Sometimes you've had enough and you just need to go for a walk. It's understandable — a walk can clear the mind — and it's possible the extent to which your mind needs to be cleared should determine the length of the walk. There's no scientific evidence to support this, but the story of Emma Gatewood provides anecdotal evidence that this might be true.
Emma Gatewood — called "Grandma Gatewood" by her family and, later, the world — was one of the early thru-hikers of the Appalachian Trail (A.T.), the longest walking-only footpath in the world. When she left Ohio in 1955, she told her family she was going "for a walk in the woods," so it was surprising to her 11 children and 23 grandchildren that the 67-year-old matriarch of their family had undertaken the hike from Georgia to Maine on the 2,193-mile (3,529-kilometer) trail. They found out when one of them stumbled across a newspaper feature about their mother's trek.
The Big Hike
Gatewood was not the first person — or even the first woman — to hike the trail. In 1948, 29-year-old Earl Shaffer was the first person to hike the entire trail by himself. In 1952, Mildred Norman Ryder, in her mid-40s at the time, completed the entire trail with a companion. Gatewood's hike was notable because of her advanced age, and because she was the first woman ever to complete the trail in a single season.
"When Grandma Gatewood did her first thru-hike in 1955 there were few hikers and it was hard to follow the trail," Larry Luxenberg, president of the Appalachian Trail Museum in Gardners, Pennsylvania, says in an email. "There were also many fewer resources for hikers — fewer stores near the trail and much less information available about the trail. She saw very few hikers along the A.T."
But still, Gatewood hiked it alone, wearing canvas sneakers (she walked through seven pairs of them that summer), carrying a denim duffle bag over one shoulder. This bag contained a change of clothes, a blanket, a plastic shower curtain for shelter at night, a Swiss Army knife, a canteen, a flashlight, a length of rope and a few other essentials. She ate a lot of vienna sausages and trail mix. Sometimes she ran out of food and ate berries she recognized in the forest.
A Hard Life
By the time Gatewood began her career as a famous hiker, she had lived the kind of life it would take a few thousand miles to walk off. Born in Ohio in 1887, Gatewood's father had lost his leg in the Civil War, and her mother singlehandedly raised 15 children in a small log cabin, sleeping four children to a bed. Gatewood completed school only through the eighth grade, but she loved reading and writing poetry and walking in the woods.
In 1907, she married primary school teacher, and later tobacco farmer, P.C. Gatewood at the age of 19. For the next 30 years she endured constant beatings and sexual assault from her husband, while spending her days doing strenuous farm work and raising their 11 children.
She tried to escape a few times, but it's hard to disappear with multiple children in tow. In 1939, after being nearly beaten to death by her husband, Gatewood was arrested for throwing a sack of flour at him. She spent the night in jail before the mayor of the town saw her cracked teeth, bruised face and broken ribs, and took her into his own home. She stayed there until she healed, at which point she filed for divorce — a difficult thing to obtain at that time. Her divorce was granted in 1941, and she was given custody of the three children who still remained at home.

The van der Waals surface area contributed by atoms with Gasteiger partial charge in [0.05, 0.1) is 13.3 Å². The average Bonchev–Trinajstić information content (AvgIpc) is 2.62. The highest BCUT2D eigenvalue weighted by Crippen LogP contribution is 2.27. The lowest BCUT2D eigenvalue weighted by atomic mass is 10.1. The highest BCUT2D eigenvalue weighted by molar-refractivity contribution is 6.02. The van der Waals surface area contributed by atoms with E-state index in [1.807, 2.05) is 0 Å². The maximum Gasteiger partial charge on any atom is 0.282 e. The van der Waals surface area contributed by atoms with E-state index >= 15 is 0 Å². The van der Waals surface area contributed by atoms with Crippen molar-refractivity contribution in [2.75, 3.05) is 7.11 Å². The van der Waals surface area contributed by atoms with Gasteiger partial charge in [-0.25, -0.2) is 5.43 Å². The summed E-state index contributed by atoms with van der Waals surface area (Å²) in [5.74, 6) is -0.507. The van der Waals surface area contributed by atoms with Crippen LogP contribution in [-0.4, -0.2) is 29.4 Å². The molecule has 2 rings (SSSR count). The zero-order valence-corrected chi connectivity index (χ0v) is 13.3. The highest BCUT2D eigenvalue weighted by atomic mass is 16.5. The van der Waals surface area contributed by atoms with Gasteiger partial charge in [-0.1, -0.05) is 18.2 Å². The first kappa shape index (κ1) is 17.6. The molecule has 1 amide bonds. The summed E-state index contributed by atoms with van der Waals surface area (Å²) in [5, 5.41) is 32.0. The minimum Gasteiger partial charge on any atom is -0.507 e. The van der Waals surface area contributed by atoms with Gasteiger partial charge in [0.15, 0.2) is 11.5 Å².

In 1951, after all her children were out in the world, Gatewood found a back issue of National Geographic, which included photos and a story about the Appalachian Trail. Gatewood was intrigued, and decided she wanted to be the first woman to hike it alone.
This Is no Trail. This Is a Nightmare
Gatewood's first attempt at hiking the entire trail was unsuccessful. In 1954 she tried hiking from Maine to Georgia, but she broke her glasses, lost her way and was rescued by rangers.
The next year she tried again, and successfully hiked an average of 14 miles (22 kilometers) a day from Georgia to Maine, fueled mainly by vienna sausages, raisins, peanuts and bouillon cubes. She didn't necessarily enjoy her experience, either. After her 1955 hike, Gatewood was interviewed by Sports Illustrated, and had this to say about the trail:
All things considered, the only thing more improbable than Emma Gatewood's completing the trail from Georgia to Maine in a single summer under these conditions at the age of 67, is that she turned around and did it again. Twice — once in 1957 and again in 1964, at the age of 76, but this time in sections.
In 1959, at the age of 71, Gatewood also walked 2,000 miles (3,219 kilometers) of the Oregon Trail, inspired by the pioneer women who walked from Missouri to Oregon 100 years before her.
"Gatewood inspired many hikers over the years," says Luxenberg. "People think, 'if this elderly woman could do the trail by herself, then I should be able to.'"